Roads explain themselves to drivers in various ways. Sometimes however what they 'explain' is misleading so that drivers mistake the level of risk and drive accordingly. This programme is intended to examine the differences between objective and perceived risk and ways of reducing those differences.
Expert steering group
- Associate Professor Samuel G Charlton - Waikato University
- Mr Fergus Tate - New Zealand Transport Agency
- Mr Colin Brodie - New Zealand Transport Agency
- Dr Jared Thomas - Opus Central Laboratories
- Simon Douglas - AA Research Foundation
Stage one - Literature review
A Literature Review by Dr Charlton examined past research and potential research directions.
Stage two - Driver risk awareness project
Waikato University Traffic and Road Safety Research Group and Beca have been commissioned independently to carry out seperate studies of driver risk awareness. The premise of this research is that drivers' risk assessment is flawed. Drivers' perceptions of risk do not match the actual risk as identified by the KiwiRAP (New Zealand road assessment programme). The research is an effort to understand which road risks New Zealand drivers do perceive and which risks they do not appear to notice.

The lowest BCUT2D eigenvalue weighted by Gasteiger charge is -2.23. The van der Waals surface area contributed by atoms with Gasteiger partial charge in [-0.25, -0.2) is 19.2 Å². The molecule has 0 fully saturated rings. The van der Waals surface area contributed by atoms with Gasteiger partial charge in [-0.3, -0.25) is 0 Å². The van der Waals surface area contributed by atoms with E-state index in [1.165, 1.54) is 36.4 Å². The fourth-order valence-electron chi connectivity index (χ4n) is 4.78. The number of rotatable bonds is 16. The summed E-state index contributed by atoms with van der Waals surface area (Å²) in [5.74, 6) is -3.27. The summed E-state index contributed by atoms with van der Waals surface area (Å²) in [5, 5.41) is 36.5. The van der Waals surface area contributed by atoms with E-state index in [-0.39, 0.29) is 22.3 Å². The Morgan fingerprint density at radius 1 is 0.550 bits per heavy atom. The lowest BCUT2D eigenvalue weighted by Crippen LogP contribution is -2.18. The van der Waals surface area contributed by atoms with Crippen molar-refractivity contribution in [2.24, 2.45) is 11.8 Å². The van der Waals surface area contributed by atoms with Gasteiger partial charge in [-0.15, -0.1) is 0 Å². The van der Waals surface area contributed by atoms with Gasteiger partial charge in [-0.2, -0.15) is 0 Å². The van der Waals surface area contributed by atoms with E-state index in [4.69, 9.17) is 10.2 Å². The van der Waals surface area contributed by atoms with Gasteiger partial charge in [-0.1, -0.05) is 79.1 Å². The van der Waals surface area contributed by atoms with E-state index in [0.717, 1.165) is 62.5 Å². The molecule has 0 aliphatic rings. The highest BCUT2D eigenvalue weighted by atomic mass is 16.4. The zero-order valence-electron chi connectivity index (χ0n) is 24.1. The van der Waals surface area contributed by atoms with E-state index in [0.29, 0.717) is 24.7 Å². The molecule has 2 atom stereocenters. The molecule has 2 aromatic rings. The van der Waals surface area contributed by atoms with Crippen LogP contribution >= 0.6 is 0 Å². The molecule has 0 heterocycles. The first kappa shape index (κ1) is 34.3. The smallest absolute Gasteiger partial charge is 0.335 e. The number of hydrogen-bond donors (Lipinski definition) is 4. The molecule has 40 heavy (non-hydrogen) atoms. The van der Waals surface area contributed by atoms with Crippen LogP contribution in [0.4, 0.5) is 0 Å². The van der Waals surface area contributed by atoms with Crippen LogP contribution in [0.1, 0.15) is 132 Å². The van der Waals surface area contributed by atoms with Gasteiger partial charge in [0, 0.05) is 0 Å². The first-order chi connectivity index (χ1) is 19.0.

The project was completed in November 2013. The reports are available here.
Stage three - Driver risk awareness and speed
Risk, Speed and Countermeasures on Rural New Zealand Roads is the continuation of our programme in this area. The study, carried out by the University of Waikato, uses both on-road and simulator methodologies to examine whether, in the face of changes in perceived risks, drivers choose different speeds. The study isolates the effect of various, existing countermeasures that are commonly found on New Zealand rural roads to test their effects on perceived risk and speed choice.
The results show that, by and large, when perceptions of risk are increased, drivers do choose lower speeds. They also showed that simple centre line markings can influence drivers perceptions of speed – some more so than others. It also shows that perceptions of risk changed according to traffic conditions – with the same markings having different impacts in high and low traffic conditions.
The presence of a Police car by the side of the road, with its lights flashing, gave a very interesting insight into the impact that Police presence has on perceptions of risk and speed.